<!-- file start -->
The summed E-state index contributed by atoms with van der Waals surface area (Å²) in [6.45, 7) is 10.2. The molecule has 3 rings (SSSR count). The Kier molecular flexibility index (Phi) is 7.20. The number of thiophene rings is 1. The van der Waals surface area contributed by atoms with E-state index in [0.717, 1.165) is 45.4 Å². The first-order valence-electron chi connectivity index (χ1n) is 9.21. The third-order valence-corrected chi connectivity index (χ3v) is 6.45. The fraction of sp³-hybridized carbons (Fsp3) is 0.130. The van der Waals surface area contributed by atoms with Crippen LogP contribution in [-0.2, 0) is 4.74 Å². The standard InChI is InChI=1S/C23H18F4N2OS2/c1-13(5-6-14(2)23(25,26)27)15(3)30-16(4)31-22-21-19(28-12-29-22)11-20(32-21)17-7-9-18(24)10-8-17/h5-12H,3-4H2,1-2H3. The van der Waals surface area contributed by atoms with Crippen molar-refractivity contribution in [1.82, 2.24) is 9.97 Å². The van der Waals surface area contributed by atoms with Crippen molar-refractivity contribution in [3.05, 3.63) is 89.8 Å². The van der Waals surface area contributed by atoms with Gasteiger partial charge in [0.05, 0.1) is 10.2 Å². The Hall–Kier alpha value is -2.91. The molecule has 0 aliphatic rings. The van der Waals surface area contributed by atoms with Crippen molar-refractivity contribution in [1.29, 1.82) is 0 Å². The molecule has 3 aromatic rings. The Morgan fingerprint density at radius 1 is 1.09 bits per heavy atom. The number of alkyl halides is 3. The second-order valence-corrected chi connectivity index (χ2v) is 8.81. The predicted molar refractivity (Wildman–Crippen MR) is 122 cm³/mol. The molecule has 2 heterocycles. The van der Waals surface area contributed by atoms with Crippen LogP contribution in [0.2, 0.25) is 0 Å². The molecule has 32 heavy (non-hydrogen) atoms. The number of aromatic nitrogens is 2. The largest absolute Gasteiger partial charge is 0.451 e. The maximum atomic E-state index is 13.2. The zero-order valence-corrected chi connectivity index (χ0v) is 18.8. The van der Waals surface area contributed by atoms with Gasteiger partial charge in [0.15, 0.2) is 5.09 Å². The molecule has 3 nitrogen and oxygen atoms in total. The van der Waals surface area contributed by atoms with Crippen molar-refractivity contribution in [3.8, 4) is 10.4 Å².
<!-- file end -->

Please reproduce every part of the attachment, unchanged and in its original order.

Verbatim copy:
The summed E-state index contributed by atoms with van der Waals surface area (Å²) in [6.45, 7) is 10.2. The molecule has 3 rings (SSSR count). The Kier molecular flexibility index (Phi) is 7.20. The number of thiophene rings is 1. The van der Waals surface area contributed by atoms with E-state index in [0.717, 1.165) is 45.4 Å². The first-order valence-electron chi connectivity index (χ1n) is 9.21. The third-order valence-corrected chi connectivity index (χ3v) is 6.45. The fraction of sp³-hybridized carbons (Fsp3) is 0.130. The van der Waals surface area contributed by atoms with Crippen LogP contribution in [-0.2, 0) is 4.74 Å². The standard InChI is InChI=1S/C23H18F4N2OS2/c1-13(5-6-14(2)23(25,26)27)15(3)30-16(4)31-22-21-19(28-12-29-22)11-20(32-21)17-7-9-18(24)10-8-17/h5-12H,3-4H2,1-2H3. The van der Waals surface area contributed by atoms with Crippen molar-refractivity contribution in [1.82, 2.24) is 9.97 Å². The van der Waals surface area contributed by atoms with Crippen molar-refractivity contribution in [3.05, 3.63) is 89.8 Å². The van der Waals surface area contributed by atoms with Gasteiger partial charge in [0.05, 0.1) is 10.2 Å². The Hall–Kier alpha value is -2.91. The molecule has 0 aliphatic rings. The van der Waals surface area contributed by atoms with Crippen molar-refractivity contribution in [1.29, 1.82) is 0 Å². The molecule has 3 aromatic rings. The Morgan fingerprint density at radius 1 is 1.09 bits per heavy atom. The number of alkyl halides is 3. The second-order valence-corrected chi connectivity index (χ2v) is 8.81. The predicted molar refractivity (Wildman–Crippen MR) is 122 cm³/mol. The molecule has 2 heterocycles. The van der Waals surface area contributed by atoms with Crippen LogP contribution in [0.2, 0.25) is 0 Å². The molecule has 32 heavy (non-hydrogen) atoms. The number of aromatic nitrogens is 2. The largest absolute Gasteiger partial charge is 0.451 e. The maximum atomic E-state index is 13.2. The zero-order valence-corrected chi connectivity index (χ0v) is 18.8. The van der Waals surface area contributed by atoms with Gasteiger partial charge in [0.15, 0.2) is 5.09 Å². The molecule has 3 nitrogen and oxygen atoms in total. The van der Waals surface area contributed by atoms with Crippen molar-refractivity contribution in [3.8, 4) is 10.4 Å².